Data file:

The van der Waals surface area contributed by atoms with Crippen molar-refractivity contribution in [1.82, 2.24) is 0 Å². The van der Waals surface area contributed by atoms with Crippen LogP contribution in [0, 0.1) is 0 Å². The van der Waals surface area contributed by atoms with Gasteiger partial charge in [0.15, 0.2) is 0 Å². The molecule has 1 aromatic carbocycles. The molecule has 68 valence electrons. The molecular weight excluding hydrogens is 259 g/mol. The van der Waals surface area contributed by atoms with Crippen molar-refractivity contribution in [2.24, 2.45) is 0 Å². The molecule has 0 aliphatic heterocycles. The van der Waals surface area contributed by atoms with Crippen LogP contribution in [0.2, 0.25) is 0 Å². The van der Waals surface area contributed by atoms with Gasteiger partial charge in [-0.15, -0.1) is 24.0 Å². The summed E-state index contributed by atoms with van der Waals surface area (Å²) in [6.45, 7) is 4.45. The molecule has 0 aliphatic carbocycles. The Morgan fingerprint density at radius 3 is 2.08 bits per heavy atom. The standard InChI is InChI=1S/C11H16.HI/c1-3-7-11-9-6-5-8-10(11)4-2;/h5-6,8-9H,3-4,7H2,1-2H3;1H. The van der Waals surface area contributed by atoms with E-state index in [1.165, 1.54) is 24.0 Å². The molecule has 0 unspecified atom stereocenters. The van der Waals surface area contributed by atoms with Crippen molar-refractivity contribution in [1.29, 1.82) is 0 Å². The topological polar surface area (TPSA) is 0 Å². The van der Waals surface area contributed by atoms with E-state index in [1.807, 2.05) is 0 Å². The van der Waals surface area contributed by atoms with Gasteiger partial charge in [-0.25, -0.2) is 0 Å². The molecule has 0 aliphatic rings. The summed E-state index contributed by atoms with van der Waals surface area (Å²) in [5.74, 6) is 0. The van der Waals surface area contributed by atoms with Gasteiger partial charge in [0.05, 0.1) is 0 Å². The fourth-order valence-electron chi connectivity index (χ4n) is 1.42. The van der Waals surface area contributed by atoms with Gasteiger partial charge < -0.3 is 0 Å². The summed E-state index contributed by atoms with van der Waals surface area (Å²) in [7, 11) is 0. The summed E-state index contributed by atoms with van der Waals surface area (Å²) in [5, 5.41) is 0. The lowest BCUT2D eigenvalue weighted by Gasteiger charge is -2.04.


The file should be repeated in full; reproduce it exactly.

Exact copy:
The van der Waals surface area contributed by atoms with Crippen molar-refractivity contribution in [1.82, 2.24) is 0 Å². The van der Waals surface area contributed by atoms with Crippen LogP contribution in [0, 0.1) is 0 Å². The van der Waals surface area contributed by atoms with Gasteiger partial charge in [0.15, 0.2) is 0 Å². The molecule has 1 aromatic carbocycles. The molecule has 68 valence electrons. The molecular weight excluding hydrogens is 259 g/mol. The van der Waals surface area contributed by atoms with Crippen molar-refractivity contribution in [2.24, 2.45) is 0 Å². The molecule has 0 aliphatic heterocycles. The van der Waals surface area contributed by atoms with Crippen LogP contribution in [0.2, 0.25) is 0 Å². The van der Waals surface area contributed by atoms with Gasteiger partial charge in [-0.15, -0.1) is 24.0 Å². The summed E-state index contributed by atoms with van der Waals surface area (Å²) in [6.45, 7) is 4.45. The molecule has 0 aliphatic carbocycles. The Morgan fingerprint density at radius 3 is 2.08 bits per heavy atom. The standard InChI is InChI=1S/C11H16.HI/c1-3-7-11-9-6-5-8-10(11)4-2;/h5-6,8-9H,3-4,7H2,1-2H3;1H. The van der Waals surface area contributed by atoms with E-state index in [1.165, 1.54) is 24.0 Å². The molecule has 0 unspecified atom stereocenters. The van der Waals surface area contributed by atoms with Crippen molar-refractivity contribution in [1.29, 1.82) is 0 Å². The topological polar surface area (TPSA) is 0 Å². The van der Waals surface area contributed by atoms with E-state index in [1.807, 2.05) is 0 Å². The van der Waals surface area contributed by atoms with Gasteiger partial charge in [-0.25, -0.2) is 0 Å². The molecule has 0 aliphatic rings. The summed E-state index contributed by atoms with van der Waals surface area (Å²) in [5.74, 6) is 0. The van der Waals surface area contributed by atoms with Gasteiger partial charge in [0.05, 0.1) is 0 Å². The fourth-order valence-electron chi connectivity index (χ4n) is 1.42. The van der Waals surface area contributed by atoms with Gasteiger partial charge < -0.3 is 0 Å². The summed E-state index contributed by atoms with van der Waals surface area (Å²) in [7, 11) is 0. The summed E-state index contributed by atoms with van der Waals surface area (Å²) in [5, 5.41) is 0. The lowest BCUT2D eigenvalue weighted by Gasteiger charge is -2.04.